Being able to operate a piece of equipment before buying it is really helpful when figuring out how well the interface will work for your purposes. Which is a good reason, when possible, to buy electronics from a store that has the unit you are considering on display, with power. It is so much harder to visualize how an interface will work just by reading the manual. I read several GPS manuals–sometimes inconclusively–trying to estimate what useful information I’d be able to view from a distance, because many GPSes insist on wasting much of the screen with a graphic of a compass dial or a ‘highway’, which limits their usable screen space. Had there been stores with working displays of the units near me, it would have been much easier to figure out what I’d be able to view from a distance.



For about 6 or 7 years my primary navigation devices have been an iPhone on deck and an iPad below. (Of course, this is all backed up by paper charts.) The user interface on the iThing is simply much better than any of the marine devices. These iThings also have the wonderful advantage of fitting in pocket or bag. Thus, they and all their charts, waypoints, history, documentation, and in many cases communications capabilities travel with me when I visit other boats.

So far, the iThings in a zip lock bag, have survived conditions which my Furuno radar has not. But a solid link to RADAR is one of the last missing bits. The task you’ve described, which I’d describe as building one’s understanding of a returning RADAR signal by sweeping the sensitivity or noise reduction up and down, hasn’t been done well on an iThing (yet). Clearly, with a direct link to a RADAR unit the iThing could use a gesture like sliding a box up and down to get the same effect as a knob. But the various marine electronics manufacturers haven’t quite given up their dream of selling every boater an overpriced difficult to use touch screen device.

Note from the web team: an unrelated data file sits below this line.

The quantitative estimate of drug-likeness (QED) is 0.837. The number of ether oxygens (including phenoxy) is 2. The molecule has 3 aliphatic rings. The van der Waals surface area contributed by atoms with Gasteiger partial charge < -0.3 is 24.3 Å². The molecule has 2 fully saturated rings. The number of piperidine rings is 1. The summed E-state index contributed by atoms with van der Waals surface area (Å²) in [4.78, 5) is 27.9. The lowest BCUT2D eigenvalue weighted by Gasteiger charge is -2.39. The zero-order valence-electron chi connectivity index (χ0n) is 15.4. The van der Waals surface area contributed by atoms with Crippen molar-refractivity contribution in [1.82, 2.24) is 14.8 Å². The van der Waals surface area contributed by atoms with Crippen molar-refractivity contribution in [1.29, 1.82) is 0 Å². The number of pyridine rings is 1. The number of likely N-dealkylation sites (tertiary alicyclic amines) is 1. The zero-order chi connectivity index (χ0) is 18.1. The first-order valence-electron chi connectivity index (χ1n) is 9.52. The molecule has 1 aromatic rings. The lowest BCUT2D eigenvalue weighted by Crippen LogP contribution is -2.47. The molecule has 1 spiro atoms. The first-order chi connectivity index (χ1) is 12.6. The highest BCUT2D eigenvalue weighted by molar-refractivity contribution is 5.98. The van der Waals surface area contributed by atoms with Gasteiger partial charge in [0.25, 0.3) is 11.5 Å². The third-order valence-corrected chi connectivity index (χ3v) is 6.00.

Without a doubt, this last bastion of the marine electronics industry will fall, as it clearly has for general chart plotting, route planning, engine monitoring, video monitoring, and a host of other tasks. Just as sensors like speed, depth, etc… all became “standard” and network connected, RADAR will be forced to join the club. The first vendor who does it at all well will be quite successful. In the meantime, we continue to use our 20-year-old Furuno which has knobs for most things.

Peter Mannerstråle

We have a Garmin 7410 and that have only touch and it works just fin.
HMI on any marine equpiment is just crape.
Best touch screens are Apple no comparision. HMI on Ipad is up to the designer of the App.